There’s just one small problem, according to Visa’s newly released study in collaboration with Forrester: Deliver the Commerce Experiences of Tomorrow.

The vast majority of firms aren’t very well-equipped to do that.

Retailers have the data, because they’ve been dutifully gathering it for some time, according to the report – but they aren’t entirely sure how to assemble and make use of it.

“The problem is that the data is so fragmented within firms, and less than 50% of companies felt their current processes were effective.” Walsh noted in the report’s findings. “They are gathering it, but they are using incredibly homegrown offerings, like Excel sheets, to parse it.”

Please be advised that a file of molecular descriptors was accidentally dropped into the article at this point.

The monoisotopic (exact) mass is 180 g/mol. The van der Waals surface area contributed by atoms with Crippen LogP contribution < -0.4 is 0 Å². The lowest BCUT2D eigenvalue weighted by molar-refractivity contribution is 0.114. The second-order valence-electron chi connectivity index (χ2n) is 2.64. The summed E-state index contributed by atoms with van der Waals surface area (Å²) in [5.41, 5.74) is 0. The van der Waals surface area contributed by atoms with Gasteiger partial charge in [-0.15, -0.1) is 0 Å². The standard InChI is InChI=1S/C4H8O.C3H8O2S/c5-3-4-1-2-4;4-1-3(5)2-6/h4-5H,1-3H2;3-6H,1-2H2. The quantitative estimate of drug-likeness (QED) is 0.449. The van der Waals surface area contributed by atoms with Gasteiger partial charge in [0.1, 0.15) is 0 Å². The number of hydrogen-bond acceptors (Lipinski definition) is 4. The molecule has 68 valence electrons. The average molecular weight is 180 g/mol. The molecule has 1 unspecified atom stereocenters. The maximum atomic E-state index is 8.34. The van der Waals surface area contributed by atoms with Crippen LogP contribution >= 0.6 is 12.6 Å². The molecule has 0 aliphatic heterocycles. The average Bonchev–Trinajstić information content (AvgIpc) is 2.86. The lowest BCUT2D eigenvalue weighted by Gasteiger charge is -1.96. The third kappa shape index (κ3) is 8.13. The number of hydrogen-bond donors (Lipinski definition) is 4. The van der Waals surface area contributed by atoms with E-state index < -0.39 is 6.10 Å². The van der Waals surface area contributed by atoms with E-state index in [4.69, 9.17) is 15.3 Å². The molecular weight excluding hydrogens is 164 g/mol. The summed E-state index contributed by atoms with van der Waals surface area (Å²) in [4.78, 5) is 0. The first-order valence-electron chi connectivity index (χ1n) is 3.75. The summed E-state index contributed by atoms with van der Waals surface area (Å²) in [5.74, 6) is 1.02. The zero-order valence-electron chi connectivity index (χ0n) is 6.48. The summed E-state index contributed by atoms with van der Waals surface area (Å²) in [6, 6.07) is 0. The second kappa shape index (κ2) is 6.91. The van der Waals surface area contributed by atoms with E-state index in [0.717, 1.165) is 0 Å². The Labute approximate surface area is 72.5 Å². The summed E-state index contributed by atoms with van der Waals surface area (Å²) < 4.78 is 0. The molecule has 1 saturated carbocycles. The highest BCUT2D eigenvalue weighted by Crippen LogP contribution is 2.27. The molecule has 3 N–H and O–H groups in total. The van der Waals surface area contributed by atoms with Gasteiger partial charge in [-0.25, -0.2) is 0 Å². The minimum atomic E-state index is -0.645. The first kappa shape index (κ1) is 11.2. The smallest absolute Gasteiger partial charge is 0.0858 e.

More discouraging is that this homegrown system doesn’t work very well today, and that prevents firms from making the next big leap into the future of commerce. Excel spreadsheets that capture stale data don’t do much to power the richer consumer experiences that require advanced analytics, artificial intelligence or predictive analytics – and data served in real or near real time.

Making matters worse, Walsh said, is that consumers want those experiences, and are fearless about adopting whatever innovations will get them there fastest. The data from the report shows that 71 percent of consumers will try a new technology if it will better satisfy their needs.

Retailers that “stand still” simply won’t survive.

So Why Is Progress So Slow? Let Me Count the (Four) Ways …

That was Karen Webster’s main question – because, she noted, it feels as though we’ve been talking about the great things that can happen when the power of data is applied to a variety of problems, including in retail, for a very long time.

If customers want it – which the data shows they do – and retailers know their survival depends on offering those experiences, why isn’t it happening more quickly?